The Union Pacific Railroad bisects Los Angeles, weaving from the port through working class LA: Wilmington, Long Beach, Compton andSouth Gate - before branching out to distribute imported goods across 23 states. Drawing an almost perfect geographic parallel to the hyper-urbanized LA River and the 710 freeway, this corridor has become an epicenter for LA’s mural and graffiti culture; a tapestry of street tales, hood hieroglyphics, and ethnographic evidence of the city’s deep Chicano roots - a temporary autonomous zone for anyone with a streaker or can of spray paint.
On any given drive down this stretch of South LA, one can spot out elaborate burners, powerful murals, tags, and throw-ups from the city’s legendary crews and artists like STP, UTI (Under The Influence), LTK (Let Them Know), and OTR, many of whom have been canvassing the industrial LA streets since the mid ‘80s. Over the past three decades, street artists have strategically positioned their works on the slanted concrete slabbed walls of the LA River and atop the train cars and abandoned buildings dotting the Union Pacific rail tracks north into Downtown and East LA - a sort of social reclamation of city’s streets, documentation of social injustices, and a declaration of ownership of the city itself. While the average commuter might miss it, there exists an entire ecosystem, history, and ancestry around Los Angeles’ omnipresent street art - one only needs to look up.
Graffiti and muralisms roots can be traced back to prehistoric times (cave paintings in ancient Egypt and Olmec civilizations were, after all, not supremely different in practice); however, its contemporary iteration - particularly in Los Angeles - links directly to early 1900s Mexico in the midst of a bloody Mexican Revolution, which gave rise to a generation of history’s most fierce liberators and revolutionaries.
The Mexican Revolution created a pathway for public artistic expression and uprising. Leaders like Dr. Atl and Vasconcelos guided the Mexican people by intertwining theories of labor organization and direct democracy with the social need for emphasis on art, literature, and science. Their countercultural movements inspired a new batch of artistic revolutionaries that would take these values and apply them in a more socially aware and visually provocative way. In 1921, after a decade of devastating and politically complex civil war, a nationally organized muralist movement began to take hold, led by painters Diego Rivera, Aurora Reyes Flores, Rina Lazo, and the dreamy symbolism of the legendary Siqueiros and Orozco. These painters shared their social realities and concerns through massive, emotionally invested murals, holding a mirror to Mexican society at a time in which the country was rebuilding their cultural and political identity; “a bridge of solidarity between the artists vision and the public eye,” as described by archival artist/historian and former UCLA professor Sandra de la Loza.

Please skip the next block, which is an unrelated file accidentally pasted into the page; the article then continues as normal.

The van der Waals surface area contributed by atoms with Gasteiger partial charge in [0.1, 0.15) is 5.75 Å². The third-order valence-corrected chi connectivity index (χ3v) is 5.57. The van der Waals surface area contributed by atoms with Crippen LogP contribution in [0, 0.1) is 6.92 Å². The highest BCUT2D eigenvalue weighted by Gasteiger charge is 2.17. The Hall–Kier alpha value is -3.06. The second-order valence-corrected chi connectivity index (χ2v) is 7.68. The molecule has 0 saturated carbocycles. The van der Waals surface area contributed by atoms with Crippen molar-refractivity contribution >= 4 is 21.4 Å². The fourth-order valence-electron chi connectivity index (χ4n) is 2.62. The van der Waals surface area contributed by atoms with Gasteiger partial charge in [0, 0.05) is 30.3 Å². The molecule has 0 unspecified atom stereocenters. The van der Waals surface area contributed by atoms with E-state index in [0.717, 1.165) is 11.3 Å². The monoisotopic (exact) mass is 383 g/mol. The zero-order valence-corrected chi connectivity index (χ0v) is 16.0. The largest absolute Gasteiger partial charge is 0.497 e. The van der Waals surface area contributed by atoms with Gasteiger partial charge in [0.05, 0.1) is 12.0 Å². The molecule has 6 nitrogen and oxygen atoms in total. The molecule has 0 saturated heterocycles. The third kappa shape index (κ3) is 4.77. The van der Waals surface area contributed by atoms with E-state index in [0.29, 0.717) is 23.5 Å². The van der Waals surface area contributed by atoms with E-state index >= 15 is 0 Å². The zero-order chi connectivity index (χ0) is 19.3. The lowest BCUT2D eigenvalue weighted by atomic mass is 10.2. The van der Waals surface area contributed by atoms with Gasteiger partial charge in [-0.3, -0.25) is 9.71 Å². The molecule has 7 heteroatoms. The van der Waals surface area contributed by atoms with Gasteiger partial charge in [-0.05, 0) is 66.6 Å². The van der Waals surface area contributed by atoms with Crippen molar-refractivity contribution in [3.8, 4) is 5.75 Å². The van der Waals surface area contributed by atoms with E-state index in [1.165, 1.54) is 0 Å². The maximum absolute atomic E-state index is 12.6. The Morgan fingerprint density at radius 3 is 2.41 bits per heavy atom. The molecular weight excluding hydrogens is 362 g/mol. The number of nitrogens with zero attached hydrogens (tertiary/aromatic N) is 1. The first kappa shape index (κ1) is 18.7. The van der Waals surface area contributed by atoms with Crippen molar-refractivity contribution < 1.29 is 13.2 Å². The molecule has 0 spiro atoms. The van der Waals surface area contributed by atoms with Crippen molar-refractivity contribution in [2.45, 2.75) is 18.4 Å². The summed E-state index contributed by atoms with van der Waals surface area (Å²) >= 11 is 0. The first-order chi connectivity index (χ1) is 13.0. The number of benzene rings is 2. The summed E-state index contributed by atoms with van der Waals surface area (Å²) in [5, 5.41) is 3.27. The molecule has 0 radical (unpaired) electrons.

De la Loza knows what’s up when it comes to muralism, graffiti, and how these expressions intertwine to reflect the Mexican American experience. An East Los Angeles native, Sandra’s work as an archival-based artist is intent on reframing history as we know it by making invisible stories, artifacts, and voices visible. Coming from a lineage of experimental Chicano artists and activists, her perspective is profound; there is a powerful nature to the ideas she presents. Her online bio states it best:
“By gathering, slicing, blowing up and remixing archival material, Sandra explores History as an elastic space of practice, one that can be shaped, stretched and expanded while making visible the processes in which dominant narratives are created.”
We met up at a sidewalk coffee shop table tucked in Highland Park (down the block from my uncle’s pizza shop where I learned to ollie and sling a paint can in the ‘90s) to discuss how the expressions of graffiti and muralism interact today, and whether that relationship is symbiotic, historically correlated, or straight up hostile.
As any two Angelenos do when they meet, we briefly exchanged personal memories of the neighborhood and scoffed at a handful of culturally unaware businesses that had popped up in the past few months. Despite a changing and increasingly expensive Los Angeles, we realize we are in an ever-moving, kinetic social structure, and must take changes in stride while preserving and celebrating our unique cultural identities.
Sandra walks me through the continued history of muralism in LA.